Now, as analysts, our job here is to study this binary’s malicious behavior, and how it is triggered. We see some nasty secondary payload dropped starting in the basic block at 0x400d6a; how do we get there? And what about the basic block 0x400d99? Well, this is what symbolic execution is good for!

The idea is to let the binary unpack itself and reach concretely the position where the first decision is taken ( the address 0x400cd6 ), synchronize the state inside angr, define as symbolic the configuration buffer, explore symbolically and resume the program as we whish given the solution provided by angr!

However, this binary is packed, and the memory there will be overwritten by the unpacking process. Software breakpoints, like the ones used by GDB, will be overwritten as well. Instead, we manually reverse-engineer the binary and determine that we can execute from the beginning of the program until 0x85b853 to have a new stub available at 0x45b97f and eventually wait for 4 breakpoint hits to this address to have our unpacked code at 0x400cd6.

Let’s put this into code!

import subprocess
import os
import nose
import avatar2 as avatar2

import angr
import claripy
from angr_targets import AvatarGDBConcreteTarget

# First set everything up
binary_x64 = os.path.join(os.path.dirname(os.path.realpath(__file__)),
                                          os.path.join('..', '..', 'binaries',

# Spawning of the gdbserver analysis environment
print("gdbserver %s:%s %s" % (GDB_SERVER_IP,GDB_SERVER_PORT,binary_x64))
subprocess.Popen("gdbserver %s:%s %s" % (GDB_SERVER_IP,GDB_SERVER_PORT,binary_x64),

# Instantiation of the AvatarGDBConcreteTarget
avatar_gdb = AvatarGDBConcreteTarget(avatar2.archs.x86.X86_64,
                                     GDB_SERVER_IP, GDB_SERVER_PORT)

# Creation of the project with the new attributes 'concrete_target'
p = angr.Project(binary_x64, concrete_target=avatar_gdb,

entry_state = p.factory.entry_state()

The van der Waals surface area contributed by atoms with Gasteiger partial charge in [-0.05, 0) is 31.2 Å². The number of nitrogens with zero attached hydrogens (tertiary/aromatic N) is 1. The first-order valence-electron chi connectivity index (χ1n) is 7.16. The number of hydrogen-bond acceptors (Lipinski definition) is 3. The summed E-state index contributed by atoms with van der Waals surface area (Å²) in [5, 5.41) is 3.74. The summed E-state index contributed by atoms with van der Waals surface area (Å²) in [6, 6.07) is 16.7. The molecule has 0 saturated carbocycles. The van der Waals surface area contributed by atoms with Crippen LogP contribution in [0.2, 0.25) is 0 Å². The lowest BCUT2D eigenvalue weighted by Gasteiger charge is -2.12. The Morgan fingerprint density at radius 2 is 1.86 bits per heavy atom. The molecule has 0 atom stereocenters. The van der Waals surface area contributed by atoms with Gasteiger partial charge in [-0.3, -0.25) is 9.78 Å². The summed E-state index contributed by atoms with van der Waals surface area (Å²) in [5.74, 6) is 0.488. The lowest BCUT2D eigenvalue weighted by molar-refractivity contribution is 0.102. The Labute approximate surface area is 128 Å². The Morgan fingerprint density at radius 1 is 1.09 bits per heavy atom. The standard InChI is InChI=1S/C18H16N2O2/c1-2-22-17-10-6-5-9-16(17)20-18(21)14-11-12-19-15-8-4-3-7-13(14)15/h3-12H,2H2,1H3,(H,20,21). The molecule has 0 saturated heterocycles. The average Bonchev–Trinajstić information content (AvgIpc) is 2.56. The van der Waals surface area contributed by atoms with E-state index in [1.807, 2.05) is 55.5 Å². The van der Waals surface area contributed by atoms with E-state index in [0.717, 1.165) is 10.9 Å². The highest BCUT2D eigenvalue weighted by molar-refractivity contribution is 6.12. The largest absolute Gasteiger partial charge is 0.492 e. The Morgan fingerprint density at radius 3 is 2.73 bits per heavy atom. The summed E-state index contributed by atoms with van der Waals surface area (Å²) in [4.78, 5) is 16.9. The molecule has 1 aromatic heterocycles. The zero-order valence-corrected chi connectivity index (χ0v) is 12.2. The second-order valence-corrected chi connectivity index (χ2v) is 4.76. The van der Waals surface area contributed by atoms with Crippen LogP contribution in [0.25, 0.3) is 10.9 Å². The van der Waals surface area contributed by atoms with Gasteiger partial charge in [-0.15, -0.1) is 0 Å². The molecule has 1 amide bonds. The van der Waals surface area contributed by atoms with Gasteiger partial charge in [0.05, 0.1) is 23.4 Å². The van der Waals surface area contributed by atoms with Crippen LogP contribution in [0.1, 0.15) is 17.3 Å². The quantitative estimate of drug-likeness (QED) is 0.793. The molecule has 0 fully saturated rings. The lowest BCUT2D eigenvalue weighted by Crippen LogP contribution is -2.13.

simgr = p.factory.simgr(state)

## Now, let's the binary unpack itself
exploration =
new_concrete_state = exploration.stashes['found'][0]

# Hit the new stub 4 times before having our unpacked code at 0x400cd6
for i in xrange(0,4):
    simgr = p.factory.simgr(new_concrete_state)
    exploration =
    new_concrete_state = exploration.stashes['found'][0]

## Reaching the first decision point
simgr = p.factory.simgr(new_concrete_state)
exploration =
new_concrete_state = exploration.stashes['found'][0]

Now the new_concrete_state is synchronized with the program’s state at 0x400cd6. To start to explore symbolically the program we should declare as symbolic the portion of memory that hosts the hardcoded configuration used by the malware. We have identified this previously at the address resolved by the operation rbp-0xc0.

Address of the hardcoded configuration:

Let’s leverage this info to declare such portion of memory symbolic!

# Declaring a symbolic buffer
arg0 = claripy.BVS('arg0', 8*32)

# The address of the symbolic buffer would be the one of the
# hardcoded malware configuration
symbolic_buffer_address = new_concrete_state.regs.rbp-0xc0

# Setting the symbolic buffer in memory!, arg0)

Time for some symbolic execution to find the value of the configuration to trigger the dropper behavior of this toy sample. ( for the sake of clarity let’s use tag instead of raw addresses ) Also, we are going to instruct angr to specifically avoid, during the symbolic exploration, part of the binary that are related to evasion or behaviors that not interesting for this analysis.

simgr = p.factory.simgr(new_concrete_state)

print("[2]Symbolically executing binary to find dropping of second stage" +
       "[ address:  " + hex(DROP_STAGE2_V2) + " ]")

# Symbolically explore the malware to find a specific behavior by avoiding
# evasive behaviors
exploration = simgr.explore(find=DROP_STAGE2_V2, avoid=[DROP_STAGE2_V1,
                                                       VENV_DETECTED, FAKE_CC ])
# Get our synchronized state back!
new_symbolic_state = exploration.stashes['found'][0]

Last step: now that we hold the value of the configuration to trigger that action in the binary, let’s concretize it in the memory of the concrete execution and let’s enjoy the triggering of our chosen behavior!

print("[3]Executing binary concretely with solution found until the end " +